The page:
The Economic Costs of Organized Crime: Evidence from Southern Italy

45 Pages Posted: 15 May 2012  

Paolo Pinotti

Bocconi University - BAFFI Center on International Markets, Money, and Regulation

Date Written: April 27, 2012

Abstract

I examine the post-war economic development of two regions in southern Italy exposed to mafia activity after the 1970s and apply synthetic control methods to estimate their counterfactual economic performance in the absence of organized crime. The synthetic control is a weighted average of other regions less affected by mafia activity that mimics the economic structure and outcomes of the regions of interest several years before the advent of organized crime. The comparison of actual and counterfactual development shows that the presence of mafia lowers the growth path, at the same time as murders increase sharply relative to the synthetic control. Evidence from electricity consumption and growth accounting suggest that lower GDP reflects a net loss of economic activity, due to the substitution of private capital with less productive public investment, rather than a mere reallocation from the official to the unofficial sector.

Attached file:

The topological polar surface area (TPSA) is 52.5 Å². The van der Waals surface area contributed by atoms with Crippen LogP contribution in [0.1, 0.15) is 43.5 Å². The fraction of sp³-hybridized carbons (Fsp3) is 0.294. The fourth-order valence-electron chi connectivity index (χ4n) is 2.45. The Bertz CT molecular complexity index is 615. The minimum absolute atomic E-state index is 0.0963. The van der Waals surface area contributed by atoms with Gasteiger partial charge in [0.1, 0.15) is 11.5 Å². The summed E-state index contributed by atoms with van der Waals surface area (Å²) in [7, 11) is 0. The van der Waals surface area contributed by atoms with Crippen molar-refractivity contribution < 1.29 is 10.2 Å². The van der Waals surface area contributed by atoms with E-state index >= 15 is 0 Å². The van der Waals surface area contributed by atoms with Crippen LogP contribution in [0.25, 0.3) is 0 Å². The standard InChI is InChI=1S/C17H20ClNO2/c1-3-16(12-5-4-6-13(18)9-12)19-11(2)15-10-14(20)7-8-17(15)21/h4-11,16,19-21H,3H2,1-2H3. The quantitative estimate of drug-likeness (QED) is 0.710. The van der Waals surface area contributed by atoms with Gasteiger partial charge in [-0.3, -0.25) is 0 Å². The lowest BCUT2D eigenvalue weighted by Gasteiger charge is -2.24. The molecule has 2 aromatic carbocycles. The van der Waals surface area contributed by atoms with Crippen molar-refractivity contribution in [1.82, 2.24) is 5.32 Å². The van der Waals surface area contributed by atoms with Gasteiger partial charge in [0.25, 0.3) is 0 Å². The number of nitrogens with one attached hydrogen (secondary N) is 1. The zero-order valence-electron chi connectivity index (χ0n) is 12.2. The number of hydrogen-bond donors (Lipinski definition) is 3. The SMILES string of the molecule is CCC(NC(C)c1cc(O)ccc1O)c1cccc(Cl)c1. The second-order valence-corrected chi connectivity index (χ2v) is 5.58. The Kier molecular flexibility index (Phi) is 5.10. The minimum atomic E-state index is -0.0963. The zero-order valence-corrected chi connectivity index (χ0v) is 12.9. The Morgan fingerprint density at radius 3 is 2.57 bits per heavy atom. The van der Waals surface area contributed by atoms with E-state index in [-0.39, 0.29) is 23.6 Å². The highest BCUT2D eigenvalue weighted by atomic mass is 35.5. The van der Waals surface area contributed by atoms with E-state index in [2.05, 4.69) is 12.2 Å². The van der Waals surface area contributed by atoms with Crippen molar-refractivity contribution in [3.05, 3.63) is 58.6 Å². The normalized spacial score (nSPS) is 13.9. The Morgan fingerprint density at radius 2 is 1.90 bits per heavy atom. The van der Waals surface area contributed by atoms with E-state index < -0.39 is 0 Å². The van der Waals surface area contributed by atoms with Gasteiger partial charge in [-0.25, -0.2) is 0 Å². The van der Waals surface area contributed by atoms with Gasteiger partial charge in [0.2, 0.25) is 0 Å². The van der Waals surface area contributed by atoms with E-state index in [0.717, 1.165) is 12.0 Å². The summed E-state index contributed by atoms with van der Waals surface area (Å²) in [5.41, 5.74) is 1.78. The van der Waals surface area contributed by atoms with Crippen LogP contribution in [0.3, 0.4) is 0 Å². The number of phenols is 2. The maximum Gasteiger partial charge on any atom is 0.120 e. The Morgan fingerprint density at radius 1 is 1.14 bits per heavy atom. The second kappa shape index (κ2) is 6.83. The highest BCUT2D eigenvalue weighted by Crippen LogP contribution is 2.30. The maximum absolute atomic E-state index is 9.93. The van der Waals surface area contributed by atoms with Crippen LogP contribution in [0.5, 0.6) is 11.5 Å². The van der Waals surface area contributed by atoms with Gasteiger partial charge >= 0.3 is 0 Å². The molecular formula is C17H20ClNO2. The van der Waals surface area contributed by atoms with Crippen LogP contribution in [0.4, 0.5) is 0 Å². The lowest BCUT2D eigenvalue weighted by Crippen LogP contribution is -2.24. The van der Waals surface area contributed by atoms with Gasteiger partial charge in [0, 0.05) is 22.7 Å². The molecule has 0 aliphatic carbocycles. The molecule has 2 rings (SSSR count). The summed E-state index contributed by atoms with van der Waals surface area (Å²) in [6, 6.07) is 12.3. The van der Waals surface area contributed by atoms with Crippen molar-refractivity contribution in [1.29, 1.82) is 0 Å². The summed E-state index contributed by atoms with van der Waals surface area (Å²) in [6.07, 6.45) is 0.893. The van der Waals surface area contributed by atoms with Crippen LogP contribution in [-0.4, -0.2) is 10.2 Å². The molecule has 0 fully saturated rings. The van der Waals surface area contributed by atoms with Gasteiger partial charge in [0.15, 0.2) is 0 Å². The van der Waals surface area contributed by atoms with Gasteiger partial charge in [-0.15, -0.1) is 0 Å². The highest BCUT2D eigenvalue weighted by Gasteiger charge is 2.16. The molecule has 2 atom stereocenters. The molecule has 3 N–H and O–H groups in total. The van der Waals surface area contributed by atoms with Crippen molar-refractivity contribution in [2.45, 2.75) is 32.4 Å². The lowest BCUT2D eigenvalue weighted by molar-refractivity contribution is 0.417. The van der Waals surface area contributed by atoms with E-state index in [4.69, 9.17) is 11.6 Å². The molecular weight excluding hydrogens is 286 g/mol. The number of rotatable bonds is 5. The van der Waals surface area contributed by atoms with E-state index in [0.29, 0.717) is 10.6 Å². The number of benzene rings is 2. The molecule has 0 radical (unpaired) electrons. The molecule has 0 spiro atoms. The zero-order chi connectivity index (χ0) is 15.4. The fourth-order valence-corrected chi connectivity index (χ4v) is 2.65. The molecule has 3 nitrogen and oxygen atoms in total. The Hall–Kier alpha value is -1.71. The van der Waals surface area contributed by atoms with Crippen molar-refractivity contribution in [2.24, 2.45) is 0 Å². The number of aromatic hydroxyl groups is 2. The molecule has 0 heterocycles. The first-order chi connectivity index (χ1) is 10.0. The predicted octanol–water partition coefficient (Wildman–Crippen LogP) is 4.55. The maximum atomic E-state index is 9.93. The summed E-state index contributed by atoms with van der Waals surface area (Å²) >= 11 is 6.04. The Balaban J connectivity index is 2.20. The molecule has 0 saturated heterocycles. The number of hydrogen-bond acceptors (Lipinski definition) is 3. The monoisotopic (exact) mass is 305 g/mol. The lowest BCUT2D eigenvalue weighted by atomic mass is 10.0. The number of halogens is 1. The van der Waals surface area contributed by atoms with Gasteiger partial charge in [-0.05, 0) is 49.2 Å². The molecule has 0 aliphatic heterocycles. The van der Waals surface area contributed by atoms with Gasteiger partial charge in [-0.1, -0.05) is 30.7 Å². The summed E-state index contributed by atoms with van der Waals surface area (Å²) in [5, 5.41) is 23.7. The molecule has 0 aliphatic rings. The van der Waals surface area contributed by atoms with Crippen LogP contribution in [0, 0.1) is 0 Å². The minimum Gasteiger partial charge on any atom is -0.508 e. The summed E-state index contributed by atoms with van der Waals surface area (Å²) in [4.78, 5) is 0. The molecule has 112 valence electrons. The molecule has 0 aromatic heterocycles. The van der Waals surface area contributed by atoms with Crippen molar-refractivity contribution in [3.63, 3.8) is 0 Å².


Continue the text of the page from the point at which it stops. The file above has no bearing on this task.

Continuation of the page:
Keywords: organized crime, economic development, synthetic control methods

JEL Classification: K4, R11, O17

Suggested Citation

Pinotti, Paolo, The Economic Costs of Organized Crime: Evidence from Southern Italy (April 27, 2012). Bank of Italy Temi di Discussione (Working Paper) No. 868. Available at SSRN: https://ssrn.com/abstract=2057979 or http://dx.doi.org/10.2139/ssrn.2057979

Paolo Pinotti (Contact Author)

Bocconi University - BAFFI Center on International Markets, Money, and Regulation ( email )

Milano, 20136
Italy

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